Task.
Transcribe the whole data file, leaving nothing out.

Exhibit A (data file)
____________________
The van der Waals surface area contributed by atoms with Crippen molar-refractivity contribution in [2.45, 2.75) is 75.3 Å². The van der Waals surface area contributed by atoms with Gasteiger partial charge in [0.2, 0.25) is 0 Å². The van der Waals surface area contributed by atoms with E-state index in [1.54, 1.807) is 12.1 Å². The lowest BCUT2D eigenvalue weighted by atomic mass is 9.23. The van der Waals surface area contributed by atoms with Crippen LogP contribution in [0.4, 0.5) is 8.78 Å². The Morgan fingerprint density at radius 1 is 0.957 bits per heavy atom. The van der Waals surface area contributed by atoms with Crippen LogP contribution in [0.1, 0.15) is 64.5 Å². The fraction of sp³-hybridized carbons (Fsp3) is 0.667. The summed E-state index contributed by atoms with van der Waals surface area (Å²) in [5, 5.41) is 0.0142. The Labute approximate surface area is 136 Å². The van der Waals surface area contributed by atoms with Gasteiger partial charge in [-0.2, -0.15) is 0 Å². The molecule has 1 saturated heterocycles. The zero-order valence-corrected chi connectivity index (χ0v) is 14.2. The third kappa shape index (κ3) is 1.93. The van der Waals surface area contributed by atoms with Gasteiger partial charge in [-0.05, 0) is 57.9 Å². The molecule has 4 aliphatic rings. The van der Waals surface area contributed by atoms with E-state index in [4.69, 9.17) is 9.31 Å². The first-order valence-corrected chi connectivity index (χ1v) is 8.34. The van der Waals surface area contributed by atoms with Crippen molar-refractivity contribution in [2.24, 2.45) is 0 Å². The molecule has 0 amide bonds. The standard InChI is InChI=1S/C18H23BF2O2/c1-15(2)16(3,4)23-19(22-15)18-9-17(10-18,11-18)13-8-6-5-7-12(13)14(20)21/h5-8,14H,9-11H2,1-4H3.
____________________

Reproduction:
The van der Waals surface area contributed by atoms with Crippen molar-refractivity contribution in [2.45, 2.75) is 75.3 Å². The van der Waals surface area contributed by atoms with Gasteiger partial charge in [0.2, 0.25) is 0 Å². The van der Waals surface area contributed by atoms with E-state index in [1.54, 1.807) is 12.1 Å². The lowest BCUT2D eigenvalue weighted by atomic mass is 9.23. The van der Waals surface area contributed by atoms with Crippen LogP contribution in [0.4, 0.5) is 8.78 Å². The Morgan fingerprint density at radius 1 is 0.957 bits per heavy atom. The van der Waals surface area contributed by atoms with Crippen LogP contribution in [0.1, 0.15) is 64.5 Å². The fraction of sp³-hybridized carbons (Fsp3) is 0.667. The summed E-state index contributed by atoms with van der Waals surface area (Å²) in [5, 5.41) is 0.0142. The Labute approximate surface area is 136 Å². The van der Waals surface area contributed by atoms with Gasteiger partial charge in [-0.2, -0.15) is 0 Å². The molecule has 1 saturated heterocycles. The zero-order valence-corrected chi connectivity index (χ0v) is 14.2. The third kappa shape index (κ3) is 1.93. The van der Waals surface area contributed by atoms with Gasteiger partial charge in [-0.05, 0) is 57.9 Å². The molecule has 4 aliphatic rings. The van der Waals surface area contributed by atoms with E-state index in [4.69, 9.17) is 9.31 Å². The first-order valence-corrected chi connectivity index (χ1v) is 8.34. The van der Waals surface area contributed by atoms with Crippen molar-refractivity contribution in [2.24, 2.45) is 0 Å². The molecule has 0 amide bonds. The standard InChI is InChI=1S/C18H23BF2O2/c1-15(2)16(3,4)23-19(22-15)18-9-17(10-18,11-18)13-8-6-5-7-12(13)14(20)21/h5-8,14H,9-11H2,1-4H3.